I once tried to build a personal reference library, but became disappointed and stopped. It seemed no matter what I wanted to find out, I didn't have the right resource. Encyclopedias and dictionaries were incomplete or out of date, and even the NY Public Library's Desk Reference series only very occasionally had what I needed. Probably because of the odd nature of what I was usually looking for.
After the advent of the Internet, I was a pretty happy clam. Then came YouTube, and eventually one could find even the very oddest music-related stuff, which I especially like (Indonesian rockabilly comes to mind). So imagine my distress when our Verizon equipment shuddered and died the other day, just as I was trying to find out about another obscure discovery. Scene: while Nancy was using the computer, I had been looking at a few magazines lying in a stack, spending a happy afternoon with last summer's issue of Shindig!, a dense magazine from the UK filled with things very old and very new, almost all of which you will never hear about. They're deeply devoted to psychedelia there (just the subject of commercialized nostalgia here, and little practiced outside of major cities).
I was intrigued by a review of a new album by Ed Askew of Connecticut and New York, as he was described as "the quintessential acid-folk obscurity." Game on. Even better, according to the reviewer, he hadn't issued anything since 1968 (I love that out-of-the-darkness return stuff). As further digging revealed, however, he's been very active since 2000 (the reviewers are enthusiastic and creative with language, but a little lacking in the accuracy and grammar/syntax departments), but his multi-instrumentality also caught my attention. In particular, that he played along with guitar, keyboards, harmonica and ukelele, a Martin Tiple.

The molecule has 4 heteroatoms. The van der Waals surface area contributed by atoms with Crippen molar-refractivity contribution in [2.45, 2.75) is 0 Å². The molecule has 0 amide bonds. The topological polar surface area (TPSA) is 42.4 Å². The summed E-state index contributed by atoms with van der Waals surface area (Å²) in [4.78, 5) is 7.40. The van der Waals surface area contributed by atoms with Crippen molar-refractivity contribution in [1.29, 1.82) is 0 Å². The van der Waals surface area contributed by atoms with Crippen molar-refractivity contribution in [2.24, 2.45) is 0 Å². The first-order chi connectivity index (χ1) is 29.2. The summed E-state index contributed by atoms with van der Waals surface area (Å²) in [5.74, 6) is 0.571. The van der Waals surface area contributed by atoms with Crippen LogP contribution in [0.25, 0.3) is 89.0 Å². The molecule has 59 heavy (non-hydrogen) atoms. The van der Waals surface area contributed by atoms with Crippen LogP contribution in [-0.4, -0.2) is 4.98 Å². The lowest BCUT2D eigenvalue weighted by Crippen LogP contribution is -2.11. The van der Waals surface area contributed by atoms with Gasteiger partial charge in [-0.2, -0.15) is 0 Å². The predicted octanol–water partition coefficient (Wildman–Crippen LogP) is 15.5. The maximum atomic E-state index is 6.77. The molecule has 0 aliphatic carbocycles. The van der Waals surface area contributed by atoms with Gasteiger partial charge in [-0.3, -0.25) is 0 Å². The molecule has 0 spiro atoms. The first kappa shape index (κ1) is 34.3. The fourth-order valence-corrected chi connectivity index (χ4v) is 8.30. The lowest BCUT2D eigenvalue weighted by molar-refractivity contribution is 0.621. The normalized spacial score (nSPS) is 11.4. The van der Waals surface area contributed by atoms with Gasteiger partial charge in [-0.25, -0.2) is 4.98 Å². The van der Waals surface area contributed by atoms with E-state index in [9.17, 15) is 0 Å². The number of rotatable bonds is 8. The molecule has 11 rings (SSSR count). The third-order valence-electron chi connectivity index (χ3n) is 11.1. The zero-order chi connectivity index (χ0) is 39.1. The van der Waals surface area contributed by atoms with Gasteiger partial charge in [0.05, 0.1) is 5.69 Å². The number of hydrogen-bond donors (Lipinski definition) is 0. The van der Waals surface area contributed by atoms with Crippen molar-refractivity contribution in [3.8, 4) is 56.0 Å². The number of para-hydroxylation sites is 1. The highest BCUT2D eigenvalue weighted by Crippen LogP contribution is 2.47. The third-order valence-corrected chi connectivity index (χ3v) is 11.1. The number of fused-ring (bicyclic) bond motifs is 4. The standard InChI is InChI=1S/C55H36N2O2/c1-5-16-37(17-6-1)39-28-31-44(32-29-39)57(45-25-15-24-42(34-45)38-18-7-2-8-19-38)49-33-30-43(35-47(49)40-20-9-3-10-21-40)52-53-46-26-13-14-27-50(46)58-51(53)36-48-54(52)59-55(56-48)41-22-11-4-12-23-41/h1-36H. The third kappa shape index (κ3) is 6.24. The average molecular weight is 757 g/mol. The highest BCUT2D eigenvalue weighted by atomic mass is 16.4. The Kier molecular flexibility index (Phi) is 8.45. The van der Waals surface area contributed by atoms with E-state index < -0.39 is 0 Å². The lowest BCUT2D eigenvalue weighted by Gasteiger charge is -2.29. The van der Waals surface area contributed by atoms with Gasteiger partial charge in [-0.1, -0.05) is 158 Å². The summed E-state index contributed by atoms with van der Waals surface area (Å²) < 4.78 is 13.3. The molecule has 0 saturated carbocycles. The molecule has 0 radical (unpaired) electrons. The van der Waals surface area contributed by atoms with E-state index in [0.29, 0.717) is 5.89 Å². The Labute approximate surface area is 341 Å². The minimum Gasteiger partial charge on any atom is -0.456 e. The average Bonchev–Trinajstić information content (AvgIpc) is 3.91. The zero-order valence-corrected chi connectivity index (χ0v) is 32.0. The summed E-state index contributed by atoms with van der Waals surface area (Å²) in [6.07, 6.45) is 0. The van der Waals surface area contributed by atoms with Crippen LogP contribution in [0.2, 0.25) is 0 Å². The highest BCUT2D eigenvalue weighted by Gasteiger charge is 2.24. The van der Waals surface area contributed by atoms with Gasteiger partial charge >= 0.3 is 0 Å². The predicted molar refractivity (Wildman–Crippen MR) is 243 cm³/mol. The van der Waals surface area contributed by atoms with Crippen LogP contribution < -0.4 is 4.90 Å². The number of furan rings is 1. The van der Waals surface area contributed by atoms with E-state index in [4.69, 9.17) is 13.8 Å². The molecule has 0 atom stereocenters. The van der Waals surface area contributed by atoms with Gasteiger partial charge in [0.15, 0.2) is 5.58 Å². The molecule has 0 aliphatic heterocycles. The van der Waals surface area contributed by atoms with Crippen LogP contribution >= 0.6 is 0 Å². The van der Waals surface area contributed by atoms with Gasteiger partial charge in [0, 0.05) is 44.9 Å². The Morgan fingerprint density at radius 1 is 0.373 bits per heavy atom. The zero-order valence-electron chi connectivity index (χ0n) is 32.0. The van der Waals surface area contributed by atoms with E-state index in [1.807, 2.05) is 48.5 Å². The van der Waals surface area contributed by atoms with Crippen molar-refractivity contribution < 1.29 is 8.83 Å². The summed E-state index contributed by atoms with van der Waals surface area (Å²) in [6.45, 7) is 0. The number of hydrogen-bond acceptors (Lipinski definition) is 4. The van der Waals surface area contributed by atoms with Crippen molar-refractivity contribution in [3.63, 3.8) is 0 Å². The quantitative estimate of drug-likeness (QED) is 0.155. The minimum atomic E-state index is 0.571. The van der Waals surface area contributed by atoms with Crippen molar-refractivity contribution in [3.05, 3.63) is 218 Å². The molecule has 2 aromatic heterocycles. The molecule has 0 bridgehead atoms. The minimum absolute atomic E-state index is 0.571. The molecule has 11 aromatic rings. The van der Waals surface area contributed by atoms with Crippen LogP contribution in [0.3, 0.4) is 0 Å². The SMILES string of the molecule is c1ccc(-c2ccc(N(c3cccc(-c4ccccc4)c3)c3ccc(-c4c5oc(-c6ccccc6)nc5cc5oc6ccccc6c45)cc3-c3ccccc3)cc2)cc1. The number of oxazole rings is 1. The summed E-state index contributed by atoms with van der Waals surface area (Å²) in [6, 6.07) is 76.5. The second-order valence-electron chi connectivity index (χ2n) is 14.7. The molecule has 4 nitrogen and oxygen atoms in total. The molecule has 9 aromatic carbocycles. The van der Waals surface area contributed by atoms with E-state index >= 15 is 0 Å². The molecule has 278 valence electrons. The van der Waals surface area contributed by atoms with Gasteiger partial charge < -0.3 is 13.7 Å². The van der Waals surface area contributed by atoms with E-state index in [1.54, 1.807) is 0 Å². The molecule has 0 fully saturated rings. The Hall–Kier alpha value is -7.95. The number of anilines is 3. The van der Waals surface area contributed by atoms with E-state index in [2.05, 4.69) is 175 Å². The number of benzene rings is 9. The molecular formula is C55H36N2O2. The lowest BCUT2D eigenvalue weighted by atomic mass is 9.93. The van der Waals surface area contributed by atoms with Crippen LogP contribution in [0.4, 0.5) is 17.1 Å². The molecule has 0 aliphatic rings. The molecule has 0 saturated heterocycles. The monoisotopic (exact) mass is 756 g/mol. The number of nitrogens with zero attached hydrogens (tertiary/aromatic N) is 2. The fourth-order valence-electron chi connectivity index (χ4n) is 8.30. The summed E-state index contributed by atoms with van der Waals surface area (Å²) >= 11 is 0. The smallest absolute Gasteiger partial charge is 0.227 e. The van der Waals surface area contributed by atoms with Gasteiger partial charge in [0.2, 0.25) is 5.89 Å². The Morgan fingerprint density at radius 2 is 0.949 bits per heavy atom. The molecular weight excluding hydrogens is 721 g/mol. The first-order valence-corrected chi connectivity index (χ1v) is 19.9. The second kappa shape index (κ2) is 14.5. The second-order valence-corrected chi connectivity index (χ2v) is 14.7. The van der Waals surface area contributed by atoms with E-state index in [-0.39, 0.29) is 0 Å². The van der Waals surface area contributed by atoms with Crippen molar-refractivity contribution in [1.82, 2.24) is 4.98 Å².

That's when the TV and internet connection made gurgling noises and died. Nuts.
A traveling Verizon technician got our workorder and decided that since she was nearby and sensed our distress, stopped by several days before our scheduled appointment and promptly replaced the optical box inside (having already replaced four that day, she knew what the problem was immediately). After some resets, we were back in business. If it weren't 20 degrees and crusty with snow outside, we might have found other amusements, but in the dead of winter that fiber-optic connection with the world is worth a lot.
I found out that the Martin people made the Tiple (pronounced "tipple" here, but it is a Spanish word pronounced "tee-play," meaning "treble") from 1919 until sometime in the 1970s. There were nine or more models, most with ten steel strings and some with eight. You can spend years on Martin model and serial numbers and other production aracana, but you'll always finish more confused than when you started, so we'll leave it at that. Except -- there was only a single T-45 model made, in 1922, and it improbably survived the car crash which killed its owner and player (today it's worth over $15,000!).
So what is it? Manufacturers Martin and Gibson responded to the ukelele and banjo craze after World War I with many models so well made they usually sound great today. The Tiple was copied after a South American instrument that was solidly in the long Spanish and Portugese tradition; you can see the lute and those small gitarras in its look, but in Iberia, the Americas and Hawaii it evolved with a variety of shapes, sizes, sounds and tunings. The strings are in four courses: 2, 3, 3, 2, and usually in a D tuning (a, D, F#, B). Or so one site says. I found a lot of misinformation (like the word "tiple" meaning "little guitar") and typos at various sources, but you have to love a mystery that stays a little bit of a mystery.
(No, it's going to take a lot longer than five minutes to learn.)
Instrument maker Ohana is taking the place of Martin in the current resurgence of the ukelele family, and makes a model (TK-35G-10) out of mahogany for around $400. Take a listen to some performances on YouTube; it's got the bright jangle of a 12-string guitar and harmonics that will keep you more involved than a standard ukelele.